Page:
As some of you know, I’m a Doctor Who fan. I was rewatching a two part episode from season 4 the other night (‘Silence in the Library/Forest of the Dead’) and found myself trying to identify why I thought it was so good. I won’t waste space here with a lot of plot summary (which you can find here). Suffice to say that the Doctor and Donna are investigating the universe’s largest library where all the people have disappeared, when they run into an archaeological team which is promptly preyed upon by an alien monster which lives in shadows. The plot is complicated by the possibility that the library seems to be an illusion created by a disturbed child who is currently undergoing psychotherapy in an entirely different and more ordinary world, and by the fact that the head of the archaeological team claims to have intimate knowledge of the Doctor which he cannot remember.
It’s a complex story with a number of classic sci-fi elements: time travel, the uncertainty about what is and isn’t real, and a lethal, chilling monster which can strip flesh from bone in under a second. These facets are made more compelling by some genuinely creepy elements, such as the inspired idea that the voice relays in the space suits the humans wear retain the imprint of their wearer’s final moments, so the corpses continue to talk after death.
The whole is intricate and cleverly constructed, a great model of what the show—at its best—does so well. But what makes it great is finally neither the smart plotting nor the unsettling effects of the shadow killers. Rather, the core of the episode is the pervasive sense of mortality and loss. This is manifested both by the poignancy with which the deaths of minor characters are handled, and by Donna’s growing certainty that her time with the Doctor is running out. The time travelling archaeologist who seems to know so much about the Doctor’s future, doesn’t know her at all…
What I love about all this is the blend of the cerebral (the central mystery of what is going on), the visceral (the unnerving talking corpses and the shadow beasts), with the emotional (the pathos of real lives lost). The episode is fun, thrilling, scary, satisfying in the resolution of its core mystery, and–finally and most importantly–quite moving.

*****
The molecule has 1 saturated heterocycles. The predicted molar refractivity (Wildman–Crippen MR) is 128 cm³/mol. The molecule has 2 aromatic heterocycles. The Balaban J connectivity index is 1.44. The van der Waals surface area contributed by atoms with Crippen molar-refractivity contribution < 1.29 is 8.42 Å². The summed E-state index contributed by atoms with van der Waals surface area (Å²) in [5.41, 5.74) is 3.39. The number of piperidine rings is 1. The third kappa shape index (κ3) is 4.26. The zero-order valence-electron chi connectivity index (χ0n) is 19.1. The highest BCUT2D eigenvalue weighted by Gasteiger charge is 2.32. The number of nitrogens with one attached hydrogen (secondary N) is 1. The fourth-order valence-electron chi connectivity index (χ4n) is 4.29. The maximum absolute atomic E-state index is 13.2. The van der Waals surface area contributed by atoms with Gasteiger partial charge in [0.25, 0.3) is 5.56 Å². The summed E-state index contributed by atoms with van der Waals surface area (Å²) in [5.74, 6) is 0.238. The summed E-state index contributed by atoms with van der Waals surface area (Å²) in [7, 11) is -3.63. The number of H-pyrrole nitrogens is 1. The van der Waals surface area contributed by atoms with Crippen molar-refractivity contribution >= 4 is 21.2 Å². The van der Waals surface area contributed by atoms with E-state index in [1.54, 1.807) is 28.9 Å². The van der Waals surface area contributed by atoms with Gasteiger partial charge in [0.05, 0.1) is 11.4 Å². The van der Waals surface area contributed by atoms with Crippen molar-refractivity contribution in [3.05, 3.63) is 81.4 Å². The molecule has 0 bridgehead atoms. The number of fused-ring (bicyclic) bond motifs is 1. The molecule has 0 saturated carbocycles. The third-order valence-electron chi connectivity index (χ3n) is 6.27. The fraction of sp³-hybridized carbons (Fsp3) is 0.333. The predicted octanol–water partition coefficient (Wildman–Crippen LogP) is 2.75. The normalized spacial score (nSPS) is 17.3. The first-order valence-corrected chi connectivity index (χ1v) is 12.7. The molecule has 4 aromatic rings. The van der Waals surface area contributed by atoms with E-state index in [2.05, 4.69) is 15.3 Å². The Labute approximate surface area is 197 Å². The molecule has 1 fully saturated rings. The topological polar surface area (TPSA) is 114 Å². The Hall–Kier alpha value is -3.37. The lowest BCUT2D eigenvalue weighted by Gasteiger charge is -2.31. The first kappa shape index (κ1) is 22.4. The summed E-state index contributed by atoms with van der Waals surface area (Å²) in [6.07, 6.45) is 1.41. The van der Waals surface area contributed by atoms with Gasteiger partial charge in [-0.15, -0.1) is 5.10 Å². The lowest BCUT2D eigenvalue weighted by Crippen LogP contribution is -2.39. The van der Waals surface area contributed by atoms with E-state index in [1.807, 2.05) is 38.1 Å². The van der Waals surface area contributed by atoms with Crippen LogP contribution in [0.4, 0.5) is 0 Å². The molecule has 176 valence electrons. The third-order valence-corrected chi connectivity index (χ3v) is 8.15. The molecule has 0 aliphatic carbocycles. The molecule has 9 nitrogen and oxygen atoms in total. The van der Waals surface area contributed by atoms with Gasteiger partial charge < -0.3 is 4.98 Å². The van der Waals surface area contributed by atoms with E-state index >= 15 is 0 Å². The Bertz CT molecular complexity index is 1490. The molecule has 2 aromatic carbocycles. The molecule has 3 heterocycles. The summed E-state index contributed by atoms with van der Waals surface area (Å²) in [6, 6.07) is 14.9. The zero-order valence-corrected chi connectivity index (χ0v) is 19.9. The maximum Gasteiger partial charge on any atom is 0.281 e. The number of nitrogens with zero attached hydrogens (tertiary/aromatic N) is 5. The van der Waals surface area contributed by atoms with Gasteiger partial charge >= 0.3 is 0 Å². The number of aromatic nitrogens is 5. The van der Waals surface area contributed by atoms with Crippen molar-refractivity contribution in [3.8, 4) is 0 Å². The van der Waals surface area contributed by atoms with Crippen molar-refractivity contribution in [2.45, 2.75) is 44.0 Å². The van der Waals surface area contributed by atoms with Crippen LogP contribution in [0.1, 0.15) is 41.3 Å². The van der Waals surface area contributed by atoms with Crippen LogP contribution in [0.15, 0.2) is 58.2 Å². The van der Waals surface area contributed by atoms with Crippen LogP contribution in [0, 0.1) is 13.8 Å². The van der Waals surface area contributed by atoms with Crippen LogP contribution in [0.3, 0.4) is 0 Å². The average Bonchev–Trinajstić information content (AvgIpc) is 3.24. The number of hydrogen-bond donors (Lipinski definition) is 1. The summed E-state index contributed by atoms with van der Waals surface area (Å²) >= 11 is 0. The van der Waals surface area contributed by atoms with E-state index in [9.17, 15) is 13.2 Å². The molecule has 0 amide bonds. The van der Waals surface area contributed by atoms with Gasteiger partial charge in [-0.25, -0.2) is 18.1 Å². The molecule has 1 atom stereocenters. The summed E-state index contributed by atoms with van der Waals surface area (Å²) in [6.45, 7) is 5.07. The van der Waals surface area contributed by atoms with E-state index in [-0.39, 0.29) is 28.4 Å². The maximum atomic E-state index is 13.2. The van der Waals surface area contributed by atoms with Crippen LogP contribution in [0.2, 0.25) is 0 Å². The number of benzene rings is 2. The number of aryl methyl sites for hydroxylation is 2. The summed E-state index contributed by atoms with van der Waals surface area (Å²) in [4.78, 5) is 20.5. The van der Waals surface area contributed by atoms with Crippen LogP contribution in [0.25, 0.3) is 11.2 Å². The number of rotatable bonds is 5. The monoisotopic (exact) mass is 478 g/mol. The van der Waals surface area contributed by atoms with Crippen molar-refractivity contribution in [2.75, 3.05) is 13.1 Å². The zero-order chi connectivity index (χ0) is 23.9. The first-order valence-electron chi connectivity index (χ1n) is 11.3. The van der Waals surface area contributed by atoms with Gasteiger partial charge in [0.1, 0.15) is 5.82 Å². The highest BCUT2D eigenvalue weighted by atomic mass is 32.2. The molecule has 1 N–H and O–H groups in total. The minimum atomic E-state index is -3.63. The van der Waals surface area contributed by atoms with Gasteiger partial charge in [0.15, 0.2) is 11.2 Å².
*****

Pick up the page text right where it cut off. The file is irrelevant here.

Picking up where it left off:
TV delivers this blend rarely, and I think that the two hour format of the double episode is an important aspect of the way this story weaves its various strands together without being heavy handed. Books, however, are well suited to precisely this kind of multi-level approach.
Yet all too often, I find myself reading novels which drop one or more of these crucial elements. Some are all action (viscera), some all romance, say, (heart), and some are stacked with cool ideas or plot intricacy (head). But this focus on one or two elements of the three limits the range or type of the books’ success and, I suspect, their readership. For me, a level of creative inventiveness in all three areas carefully balanced produces the best results.
Finding that balance is not easy, however. In my case, I know that—perhaps because I am an academic—I want to rely too much on clever ideas. Though I am all too aware that clever books which lack the other elements often feel dry, abstract or otherwise alienating, I’m reticent where the emotional stuff is concerned. I also have to challenge myself to come up with the material that, when done well, produces a gut-level response in the reader. But I know that I need all three elements to make the story work.
As with other aspects of writing, it helps to know your own strengths, your own bias because they need counteracting. I wonder if my pro-intellect bias is actually fairly typical of sci-fi/fantasy writers who often seem to privilege thought and imagination over emotional weight. Whether that’s true or not, it’s helpful to be aware of your own proclivities and to have beta readers who you can trust to redress this and other imbalances, making you be more alert to those parts of the story which are less in your natural wheelhouse.
So, what do you think? How do you like the balance of head, gut and heart in your reading, and are your tastes as a reader reflected in your strengths as a writer? If not, how do you find the right balance?
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